Up to now, the moral law has been supposed to stand above our own likes and dislikes: one did not actually want to impose this law upon oneself, one wanted to take it from somewhere or discover it somewhere or have it commanded to one from somewhere.

Is all that clear? You and I may, after a period of rigorous introspection and dialogue, agree that conventional bourgeois morality suits us just fine as opposed to the alternatives. But we have to do the work to come to that conclusion; we can't just look for a surrogate authority figure to tell us so. No one else can take that responsibility from us, and weakness consists in trying to give it away. He's not urging immorality on anyone; he's trying to tunnel underneath and destabilize the very ground beneath the authority of such ideas. He's asking people to consider why they're so eager to be told how to behave in the first place.

He probably would think very little of most atheists, but not because of an anti-elitist antipathy to people who think they're soooo smart; he was an aristocrat with no love for democracy, after all. His criticism of scholars mentioned by Fraser is based on his suspicion that many secular humanists who think they've evolved beyond religion still parrot Christian precepts without having done the sort of serious examination of them we were just talking about. You might say that, as one who respected Christianity as a worthy opponent, he considered it crass for people to loot God's corpse with no appreciation of the significance of what they'd done.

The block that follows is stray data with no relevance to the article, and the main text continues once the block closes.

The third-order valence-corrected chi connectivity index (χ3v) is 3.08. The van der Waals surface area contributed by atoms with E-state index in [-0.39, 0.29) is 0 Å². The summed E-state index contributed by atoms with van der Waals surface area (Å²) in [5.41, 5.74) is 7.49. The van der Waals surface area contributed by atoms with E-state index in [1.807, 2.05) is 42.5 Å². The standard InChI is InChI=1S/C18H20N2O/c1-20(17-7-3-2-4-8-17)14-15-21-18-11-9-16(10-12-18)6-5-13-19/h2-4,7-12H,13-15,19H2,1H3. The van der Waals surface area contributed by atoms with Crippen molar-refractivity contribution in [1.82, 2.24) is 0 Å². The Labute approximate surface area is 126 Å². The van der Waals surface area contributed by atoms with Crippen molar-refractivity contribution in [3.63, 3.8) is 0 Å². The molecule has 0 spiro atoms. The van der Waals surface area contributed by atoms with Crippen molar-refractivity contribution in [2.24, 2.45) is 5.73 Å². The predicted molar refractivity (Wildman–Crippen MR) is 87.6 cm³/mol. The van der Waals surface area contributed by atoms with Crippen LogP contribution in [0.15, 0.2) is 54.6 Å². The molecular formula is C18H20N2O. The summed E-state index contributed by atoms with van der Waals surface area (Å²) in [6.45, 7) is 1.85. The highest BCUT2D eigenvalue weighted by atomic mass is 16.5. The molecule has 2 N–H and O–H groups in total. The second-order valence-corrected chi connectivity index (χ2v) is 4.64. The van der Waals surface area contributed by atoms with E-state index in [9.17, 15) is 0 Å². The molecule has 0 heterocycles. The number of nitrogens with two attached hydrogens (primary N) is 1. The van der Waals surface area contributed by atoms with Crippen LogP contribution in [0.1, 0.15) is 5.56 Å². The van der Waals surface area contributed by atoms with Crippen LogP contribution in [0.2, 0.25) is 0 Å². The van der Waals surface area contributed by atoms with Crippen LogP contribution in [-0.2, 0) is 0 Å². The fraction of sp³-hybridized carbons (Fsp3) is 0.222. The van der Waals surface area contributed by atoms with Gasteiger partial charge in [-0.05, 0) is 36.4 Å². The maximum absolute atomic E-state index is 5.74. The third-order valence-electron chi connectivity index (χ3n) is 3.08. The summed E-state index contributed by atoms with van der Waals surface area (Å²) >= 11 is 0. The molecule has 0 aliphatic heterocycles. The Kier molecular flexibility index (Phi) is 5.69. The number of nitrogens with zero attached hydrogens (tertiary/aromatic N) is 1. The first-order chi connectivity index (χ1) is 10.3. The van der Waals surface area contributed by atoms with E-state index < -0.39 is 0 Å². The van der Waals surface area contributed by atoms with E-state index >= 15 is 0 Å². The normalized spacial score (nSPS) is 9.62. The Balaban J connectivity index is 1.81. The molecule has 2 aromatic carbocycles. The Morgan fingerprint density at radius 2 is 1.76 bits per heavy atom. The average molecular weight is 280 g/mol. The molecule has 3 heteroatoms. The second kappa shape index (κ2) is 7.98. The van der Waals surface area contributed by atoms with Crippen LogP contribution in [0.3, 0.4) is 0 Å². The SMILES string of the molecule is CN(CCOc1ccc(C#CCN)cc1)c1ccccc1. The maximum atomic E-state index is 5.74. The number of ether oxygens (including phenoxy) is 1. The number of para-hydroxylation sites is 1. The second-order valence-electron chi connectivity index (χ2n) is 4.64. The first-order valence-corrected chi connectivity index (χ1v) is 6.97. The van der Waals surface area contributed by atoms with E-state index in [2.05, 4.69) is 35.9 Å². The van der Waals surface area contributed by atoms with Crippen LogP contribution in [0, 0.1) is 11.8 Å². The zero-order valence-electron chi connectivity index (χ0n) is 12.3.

It does make a certain amount of sense to describe him as pious and concerned with redemption for a world beyond belief, though. I've always found this to be a particularly stirring passage, in which he expresses, yes, a faith in the potential of heroic striving:

All those brave birds which fly out into the distance, into the farthest distance – it is certain! Somewhere or other, they will be unable to go on and will perch on a mast or a bare cliff-face – and they will even be thankful for this miserable accommodation! But who could venture to infer from that, that there was not an immense open space before them, that they had flown as far as one could fly! All our great teachers and predecessors have at last come to a stop and it is not with the noblest or most graceful of gestures that weariness comes to a stop: it will be the same with you or me! But what does that matter to you or me? Other birds will fly farther! This insight and faith of ours vies with them in flying up and away; it rises above our heads and above our impotence into the heights and from there surveys the distance and sees before it the flocks of birds which, far stronger than we, still strive whither we have striven, and where everything is sea, sea, sea! And whither then would we go? Would we cross the sea? Whither does this mighty longing draw us, this longing that is worth more to us than any pleasure? Why just in this direction, thither where all the suns of humanity have gone down? Will it perhaps be said of us one day that we too, steering westward, hoped to reach an India – but that it was our fate to be wrecked against infinity? Or, my brothers. Or - ?